On Sept. 26, the Apalachicola Times wrote an article where Noah Lockley, chairman of the Franklin County Commission, criticized FSU for not including watermen, or African Americans on the Apalachicola Bay System Initiative (ABSI). (See Times. Sept. 26 “Lockley critical of new FSU advisory board”) I learned that I was in good company, because I too was rejected from serving on FSU’s board of advisors.
I have been gravely concerned about the health of Apalachicola Bay and the decline of the oyster fishery, and supported the Triumph Gulf Coast decisions to grants the FSU marine lab $8 million to work on oyster aquaculture and the Apalachicola Bay. So several months ago I called Robert M. Jones, the director of the FCRC Consensus Center at FSU (FCRC) and expressed my desire to become a member of either the scientific or a stakeholder citizen committee overseeing the ABSI projects which was part of the criteria for their grant. Our state representative Jason Shoaf urged me to apply for both positions.
After graduating Leon High School, I started Gulf Specimen Marine Lab in 1961, by collecting marine specimens from the back of a shrimp boat working in Apalachicola Bay. Over the past 40 years I collected large quantiles of marine invertebrate’s fish, and algae for the National Cancer Institute, and helped develop the drug Bryostatin, which has been effective in treating cancer, and has shown promise as an anti-Alzheimer’s drug. I presented our accomplishments, working with the Howard Hughes Medical institute chartering local shrimp boats to drag for electric rays off St. George Island that were being used to study neurotransmitters, and might one day lead to a better understanding of brain degenerating diseases.
Unlike the FSU Marine Lab, who has done little to help the economy of Franklin County, we helped the beleaguered commercial fishing industry by developing markets for rock shrimp and bulldozer lobsters and cannonball jellyfish which brought in millions of dollars into the local economy over the years.
I further explained to Jeff Blair on the FCRC, that my late wife Anne and I were experienced in riverine ecology, having published two articles in National Geographic: “The Suwannee. Our Wild and Scenic Rivers” in July 1977, and “Trouble in Bayou Country, Louisiana’s Atchafalaya,” in Sept. 1979. We assisted the Trust for Public Lands in acquiring the Tate’s Hell Swamp to protect East Bay, which drains into Apalachicola Bay. Our book, “Shrimp: The Endless Quest for Pink Gold,” has a chapter on the role of the riverine systems in the shrimp’s life history. We also developed a program of growing oysters on trees, and discussed the ongoing research we conducted at our Living Dock in Panacea.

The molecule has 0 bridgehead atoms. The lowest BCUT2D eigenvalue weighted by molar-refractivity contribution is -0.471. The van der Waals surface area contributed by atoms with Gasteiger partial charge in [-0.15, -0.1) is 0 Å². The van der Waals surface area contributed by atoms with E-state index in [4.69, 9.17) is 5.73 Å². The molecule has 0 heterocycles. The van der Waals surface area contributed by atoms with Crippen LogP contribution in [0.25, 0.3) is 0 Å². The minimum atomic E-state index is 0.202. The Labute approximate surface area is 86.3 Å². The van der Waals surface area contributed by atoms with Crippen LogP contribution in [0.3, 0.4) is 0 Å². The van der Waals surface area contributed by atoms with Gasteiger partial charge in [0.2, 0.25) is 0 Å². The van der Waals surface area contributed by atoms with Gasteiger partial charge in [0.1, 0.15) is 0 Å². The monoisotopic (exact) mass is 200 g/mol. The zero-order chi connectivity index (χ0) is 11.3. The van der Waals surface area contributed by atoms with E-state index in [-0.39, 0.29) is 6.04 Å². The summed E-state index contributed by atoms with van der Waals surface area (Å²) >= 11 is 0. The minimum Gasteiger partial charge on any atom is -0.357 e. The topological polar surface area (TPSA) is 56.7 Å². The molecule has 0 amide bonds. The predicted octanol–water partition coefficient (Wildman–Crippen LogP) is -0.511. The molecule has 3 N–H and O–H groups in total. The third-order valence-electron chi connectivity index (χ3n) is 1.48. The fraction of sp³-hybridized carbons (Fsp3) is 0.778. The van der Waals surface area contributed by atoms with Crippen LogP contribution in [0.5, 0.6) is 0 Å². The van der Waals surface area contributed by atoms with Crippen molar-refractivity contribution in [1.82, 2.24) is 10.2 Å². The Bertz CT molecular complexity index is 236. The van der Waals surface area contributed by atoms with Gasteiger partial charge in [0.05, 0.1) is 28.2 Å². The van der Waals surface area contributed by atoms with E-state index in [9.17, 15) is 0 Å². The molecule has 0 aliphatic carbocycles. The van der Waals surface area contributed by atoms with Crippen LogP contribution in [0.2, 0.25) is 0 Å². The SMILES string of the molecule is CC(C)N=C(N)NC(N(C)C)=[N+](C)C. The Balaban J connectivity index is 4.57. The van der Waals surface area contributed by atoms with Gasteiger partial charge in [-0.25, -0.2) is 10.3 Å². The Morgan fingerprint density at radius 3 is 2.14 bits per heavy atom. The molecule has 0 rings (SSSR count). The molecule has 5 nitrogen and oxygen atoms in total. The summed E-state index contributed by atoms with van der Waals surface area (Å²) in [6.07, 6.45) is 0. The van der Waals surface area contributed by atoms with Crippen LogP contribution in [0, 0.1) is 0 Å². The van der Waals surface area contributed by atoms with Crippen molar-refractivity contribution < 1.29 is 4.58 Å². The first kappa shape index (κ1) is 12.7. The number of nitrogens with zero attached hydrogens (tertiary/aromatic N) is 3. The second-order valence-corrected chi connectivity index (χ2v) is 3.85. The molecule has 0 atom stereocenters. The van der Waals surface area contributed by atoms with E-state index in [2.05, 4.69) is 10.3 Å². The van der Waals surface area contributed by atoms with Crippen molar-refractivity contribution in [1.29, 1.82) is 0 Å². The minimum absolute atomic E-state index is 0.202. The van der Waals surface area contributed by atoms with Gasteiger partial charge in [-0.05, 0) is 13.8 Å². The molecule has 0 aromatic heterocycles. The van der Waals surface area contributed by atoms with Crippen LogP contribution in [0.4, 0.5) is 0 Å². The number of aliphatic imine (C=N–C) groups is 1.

A month later Bob Jones, the director told me that even though their organization recommended me for the positon, we did not make the cut. Dr. Felicia Coleman, director of the FSU Marine Lab, Sandra Brooke and Gary Ostrander, who are running the $8 million grant from Triumph Gulf Coast, made the decision to exclude me.
It’s possible that I was rejected because I criticized Triumph for their inconsistencies, shoddy economic analysis and favoritism in deciding who gets the billions of Deep Water Horizon Oil Spill. I petitioned the governor and Florida Legislature urging them to dissolve and replace the Triumph Board for failing to help the individuals, businesses and nonprofit organizations impacted by the oil and damaged by Hurricane Michael.
But it’s equally possible that I was rejected because of academic snobbery and arrogance since I only have a high school education, and no college degree. But I do not understand why the ABSI Committee has excluded, or failed to contact prominent scientists like Dr. Robert J. Livingston, who pioneered research on the bay system since the ‘70s, and together with his 19 graduate students, published over 100 scientific papers on the subject. His book, “The Ecology of the Apalachicola Bay System: An Estuarine Profile” published by NOAA is the definitive work on the bay. He was never contacted nor asked to be involved.
Dr. Sean McGlynn, who now runs McGlynn’s Labs, was one of his graduate students and did all the water quality testing for him back in the ‘70s. He has maintained a strong interest in the bay, and organized several of the of the Florida Lake Management Society’s symposiums on the Apalachicola Bay watershed. Sean contacted Felicia Coleman, left an in-depth message offering to help, but his call was never returned. I don’t know whether they contacted researchers at FAMU, who spent decades studying the heavy metal concentrations in oysters in Apalachicola Bay, but they’re not on the board.
I plan to attend their meeting on Dec. 18 at the Apalachicola National Estuarine Research Reserve and advise them that I am still ready to serve. I hope others will attend and urge the ABSI Board to expand its numbers to include working watermen, and individuals who might have different opinions on how to solve the problems of Apalachicola Bay. I will also suggest they pay them because the professors are drawing hefty salaries from the Triumph Grant and should share the wealth.
Gulf Specimen Marine Laboratories, Inc.